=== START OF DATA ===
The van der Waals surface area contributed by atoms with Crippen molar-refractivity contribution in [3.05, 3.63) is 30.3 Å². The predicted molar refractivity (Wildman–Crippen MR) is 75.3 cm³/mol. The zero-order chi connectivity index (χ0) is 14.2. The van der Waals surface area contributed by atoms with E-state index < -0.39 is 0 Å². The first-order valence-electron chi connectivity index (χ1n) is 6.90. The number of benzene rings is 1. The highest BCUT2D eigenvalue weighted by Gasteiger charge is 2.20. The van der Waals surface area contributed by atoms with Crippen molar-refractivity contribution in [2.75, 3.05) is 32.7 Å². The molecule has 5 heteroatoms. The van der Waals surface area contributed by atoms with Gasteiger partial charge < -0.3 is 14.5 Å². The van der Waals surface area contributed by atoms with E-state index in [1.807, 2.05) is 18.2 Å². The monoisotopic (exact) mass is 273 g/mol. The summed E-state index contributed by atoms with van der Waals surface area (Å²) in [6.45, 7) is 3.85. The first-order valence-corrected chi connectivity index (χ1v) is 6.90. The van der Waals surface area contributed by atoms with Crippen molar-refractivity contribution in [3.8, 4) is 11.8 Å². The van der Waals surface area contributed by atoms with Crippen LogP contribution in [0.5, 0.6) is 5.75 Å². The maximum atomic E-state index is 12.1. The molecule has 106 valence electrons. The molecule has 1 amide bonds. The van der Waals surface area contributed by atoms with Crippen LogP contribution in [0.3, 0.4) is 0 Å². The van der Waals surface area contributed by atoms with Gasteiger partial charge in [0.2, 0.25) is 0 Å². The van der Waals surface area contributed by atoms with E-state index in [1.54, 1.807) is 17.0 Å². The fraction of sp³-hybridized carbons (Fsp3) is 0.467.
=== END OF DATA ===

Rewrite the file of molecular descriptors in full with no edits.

The van der Waals surface area contributed by atoms with Crippen molar-refractivity contribution in [3.05, 3.63) is 30.3 Å². The predicted molar refractivity (Wildman–Crippen MR) is 75.3 cm³/mol. The zero-order chi connectivity index (χ0) is 14.2. The van der Waals surface area contributed by atoms with E-state index < -0.39 is 0 Å². The first-order valence-electron chi connectivity index (χ1n) is 6.90. The number of benzene rings is 1. The highest BCUT2D eigenvalue weighted by Gasteiger charge is 2.20. The van der Waals surface area contributed by atoms with Crippen molar-refractivity contribution in [2.75, 3.05) is 32.7 Å². The molecule has 5 heteroatoms. The van der Waals surface area contributed by atoms with Gasteiger partial charge < -0.3 is 14.5 Å². The van der Waals surface area contributed by atoms with E-state index in [1.807, 2.05) is 18.2 Å². The monoisotopic (exact) mass is 273 g/mol. The summed E-state index contributed by atoms with van der Waals surface area (Å²) in [6.45, 7) is 3.85. The first-order valence-corrected chi connectivity index (χ1v) is 6.90. The van der Waals surface area contributed by atoms with Crippen molar-refractivity contribution in [3.8, 4) is 11.8 Å². The van der Waals surface area contributed by atoms with Crippen LogP contribution in [0.5, 0.6) is 5.75 Å². The maximum atomic E-state index is 12.1. The molecule has 106 valence electrons. The molecule has 1 amide bonds. The van der Waals surface area contributed by atoms with Crippen LogP contribution in [0.3, 0.4) is 0 Å². The van der Waals surface area contributed by atoms with Gasteiger partial charge in [0.2, 0.25) is 0 Å². The van der Waals surface area contributed by atoms with E-state index in [1.54, 1.807) is 17.0 Å². The fraction of sp³-hybridized carbons (Fsp3) is 0.467.